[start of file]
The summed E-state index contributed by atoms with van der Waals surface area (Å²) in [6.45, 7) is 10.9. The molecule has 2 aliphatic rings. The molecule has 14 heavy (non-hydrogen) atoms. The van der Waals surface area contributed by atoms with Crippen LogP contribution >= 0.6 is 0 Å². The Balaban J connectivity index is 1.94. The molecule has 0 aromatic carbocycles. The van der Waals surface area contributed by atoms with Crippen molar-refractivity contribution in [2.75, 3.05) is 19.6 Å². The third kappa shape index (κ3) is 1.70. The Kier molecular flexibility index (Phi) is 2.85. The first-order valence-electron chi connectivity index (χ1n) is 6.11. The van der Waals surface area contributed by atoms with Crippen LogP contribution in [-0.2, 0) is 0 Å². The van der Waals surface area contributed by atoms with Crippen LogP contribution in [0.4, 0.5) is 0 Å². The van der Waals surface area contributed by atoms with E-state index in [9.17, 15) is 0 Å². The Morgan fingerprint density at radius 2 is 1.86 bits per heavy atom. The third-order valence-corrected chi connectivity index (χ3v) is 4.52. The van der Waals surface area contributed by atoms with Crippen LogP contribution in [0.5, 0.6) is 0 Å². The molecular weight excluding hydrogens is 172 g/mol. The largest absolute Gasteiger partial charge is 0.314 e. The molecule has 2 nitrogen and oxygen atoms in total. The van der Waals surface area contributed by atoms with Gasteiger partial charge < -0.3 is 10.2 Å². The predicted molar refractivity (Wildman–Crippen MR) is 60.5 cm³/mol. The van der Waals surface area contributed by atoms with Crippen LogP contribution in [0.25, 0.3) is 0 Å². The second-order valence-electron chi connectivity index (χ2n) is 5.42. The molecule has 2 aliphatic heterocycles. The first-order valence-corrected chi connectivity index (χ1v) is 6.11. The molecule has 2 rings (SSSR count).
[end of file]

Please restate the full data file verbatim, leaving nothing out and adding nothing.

The summed E-state index contributed by atoms with van der Waals surface area (Å²) in [6.45, 7) is 10.9. The molecule has 2 aliphatic rings. The molecule has 14 heavy (non-hydrogen) atoms. The van der Waals surface area contributed by atoms with Crippen LogP contribution >= 0.6 is 0 Å². The Balaban J connectivity index is 1.94. The molecule has 0 aromatic carbocycles. The van der Waals surface area contributed by atoms with Crippen molar-refractivity contribution in [2.75, 3.05) is 19.6 Å². The third kappa shape index (κ3) is 1.70. The Kier molecular flexibility index (Phi) is 2.85. The first-order valence-electron chi connectivity index (χ1n) is 6.11. The van der Waals surface area contributed by atoms with Crippen LogP contribution in [-0.2, 0) is 0 Å². The van der Waals surface area contributed by atoms with Crippen LogP contribution in [0.4, 0.5) is 0 Å². The van der Waals surface area contributed by atoms with E-state index in [9.17, 15) is 0 Å². The Morgan fingerprint density at radius 2 is 1.86 bits per heavy atom. The third-order valence-corrected chi connectivity index (χ3v) is 4.52. The van der Waals surface area contributed by atoms with Crippen LogP contribution in [0.5, 0.6) is 0 Å². The molecular weight excluding hydrogens is 172 g/mol. The largest absolute Gasteiger partial charge is 0.314 e. The molecule has 2 nitrogen and oxygen atoms in total. The van der Waals surface area contributed by atoms with Gasteiger partial charge < -0.3 is 10.2 Å². The predicted molar refractivity (Wildman–Crippen MR) is 60.5 cm³/mol. The van der Waals surface area contributed by atoms with Crippen LogP contribution in [0.25, 0.3) is 0 Å². The second-order valence-electron chi connectivity index (χ2n) is 5.42. The molecule has 2 aliphatic heterocycles. The first-order valence-corrected chi connectivity index (χ1v) is 6.11. The molecule has 2 rings (SSSR count).